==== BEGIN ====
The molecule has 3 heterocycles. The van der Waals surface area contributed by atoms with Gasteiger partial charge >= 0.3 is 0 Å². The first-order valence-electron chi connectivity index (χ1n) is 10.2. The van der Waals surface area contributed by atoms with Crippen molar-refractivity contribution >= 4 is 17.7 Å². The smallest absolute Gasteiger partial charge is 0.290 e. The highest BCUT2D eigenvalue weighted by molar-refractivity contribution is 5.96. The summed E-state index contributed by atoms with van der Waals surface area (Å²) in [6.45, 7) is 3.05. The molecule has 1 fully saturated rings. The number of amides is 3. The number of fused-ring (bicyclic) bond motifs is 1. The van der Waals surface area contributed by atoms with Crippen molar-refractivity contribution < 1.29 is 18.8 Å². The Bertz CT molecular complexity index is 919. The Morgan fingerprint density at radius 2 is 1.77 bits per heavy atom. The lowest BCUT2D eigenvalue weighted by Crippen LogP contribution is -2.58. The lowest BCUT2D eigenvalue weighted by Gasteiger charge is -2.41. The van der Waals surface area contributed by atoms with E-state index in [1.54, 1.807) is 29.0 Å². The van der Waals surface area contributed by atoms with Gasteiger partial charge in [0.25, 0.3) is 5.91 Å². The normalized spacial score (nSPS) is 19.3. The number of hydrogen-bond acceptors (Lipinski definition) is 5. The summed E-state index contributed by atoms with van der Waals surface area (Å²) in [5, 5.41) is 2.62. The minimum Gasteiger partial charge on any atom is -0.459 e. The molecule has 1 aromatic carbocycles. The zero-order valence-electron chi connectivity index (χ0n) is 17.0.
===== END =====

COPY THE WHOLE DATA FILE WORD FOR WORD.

The molecule has 3 heterocycles. The van der Waals surface area contributed by atoms with Gasteiger partial charge >= 0.3 is 0 Å². The first-order valence-electron chi connectivity index (χ1n) is 10.2. The van der Waals surface area contributed by atoms with Crippen molar-refractivity contribution >= 4 is 17.7 Å². The smallest absolute Gasteiger partial charge is 0.290 e. The highest BCUT2D eigenvalue weighted by molar-refractivity contribution is 5.96. The summed E-state index contributed by atoms with van der Waals surface area (Å²) in [6.45, 7) is 3.05. The molecule has 1 fully saturated rings. The number of amides is 3. The number of fused-ring (bicyclic) bond motifs is 1. The van der Waals surface area contributed by atoms with Crippen molar-refractivity contribution < 1.29 is 18.8 Å². The Bertz CT molecular complexity index is 919. The Morgan fingerprint density at radius 2 is 1.77 bits per heavy atom. The lowest BCUT2D eigenvalue weighted by Crippen LogP contribution is -2.58. The lowest BCUT2D eigenvalue weighted by Gasteiger charge is -2.41. The van der Waals surface area contributed by atoms with E-state index in [1.54, 1.807) is 29.0 Å². The van der Waals surface area contributed by atoms with Gasteiger partial charge in [0.25, 0.3) is 5.91 Å². The normalized spacial score (nSPS) is 19.3. The number of hydrogen-bond acceptors (Lipinski definition) is 5. The summed E-state index contributed by atoms with van der Waals surface area (Å²) in [5, 5.41) is 2.62. The minimum Gasteiger partial charge on any atom is -0.459 e. The molecule has 1 aromatic carbocycles. The zero-order valence-electron chi connectivity index (χ0n) is 17.0.